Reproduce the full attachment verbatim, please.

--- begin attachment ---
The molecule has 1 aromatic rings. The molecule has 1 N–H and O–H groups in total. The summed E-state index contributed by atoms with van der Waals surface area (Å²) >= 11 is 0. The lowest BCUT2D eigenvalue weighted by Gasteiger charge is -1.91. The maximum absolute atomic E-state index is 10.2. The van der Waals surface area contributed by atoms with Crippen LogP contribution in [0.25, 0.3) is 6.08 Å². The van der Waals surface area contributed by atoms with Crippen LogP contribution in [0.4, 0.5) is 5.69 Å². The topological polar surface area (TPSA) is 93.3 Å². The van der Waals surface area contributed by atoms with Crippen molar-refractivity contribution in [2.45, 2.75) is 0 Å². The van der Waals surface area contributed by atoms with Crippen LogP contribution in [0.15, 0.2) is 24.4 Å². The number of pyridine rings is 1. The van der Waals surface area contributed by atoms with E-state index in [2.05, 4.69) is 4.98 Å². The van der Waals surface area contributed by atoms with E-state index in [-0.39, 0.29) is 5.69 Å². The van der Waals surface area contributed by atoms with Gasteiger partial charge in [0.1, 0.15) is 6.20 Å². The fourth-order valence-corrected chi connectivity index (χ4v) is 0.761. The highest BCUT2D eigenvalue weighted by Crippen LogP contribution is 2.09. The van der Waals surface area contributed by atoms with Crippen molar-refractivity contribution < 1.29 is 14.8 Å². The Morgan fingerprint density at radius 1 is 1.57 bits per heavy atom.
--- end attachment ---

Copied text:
The molecule has 1 aromatic rings. The molecule has 1 N–H and O–H groups in total. The summed E-state index contributed by atoms with van der Waals surface area (Å²) >= 11 is 0. The lowest BCUT2D eigenvalue weighted by Gasteiger charge is -1.91. The maximum absolute atomic E-state index is 10.2. The van der Waals surface area contributed by atoms with Crippen LogP contribution in [0.25, 0.3) is 6.08 Å². The van der Waals surface area contributed by atoms with Crippen LogP contribution in [0.4, 0.5) is 5.69 Å². The topological polar surface area (TPSA) is 93.3 Å². The van der Waals surface area contributed by atoms with Crippen molar-refractivity contribution in [2.45, 2.75) is 0 Å². The van der Waals surface area contributed by atoms with Crippen LogP contribution in [0.15, 0.2) is 24.4 Å². The number of pyridine rings is 1. The van der Waals surface area contributed by atoms with E-state index in [2.05, 4.69) is 4.98 Å². The van der Waals surface area contributed by atoms with E-state index in [-0.39, 0.29) is 5.69 Å². The van der Waals surface area contributed by atoms with Gasteiger partial charge in [0.1, 0.15) is 6.20 Å². The fourth-order valence-corrected chi connectivity index (χ4v) is 0.761. The highest BCUT2D eigenvalue weighted by Crippen LogP contribution is 2.09. The van der Waals surface area contributed by atoms with Crippen molar-refractivity contribution < 1.29 is 14.8 Å². The Morgan fingerprint density at radius 1 is 1.57 bits per heavy atom.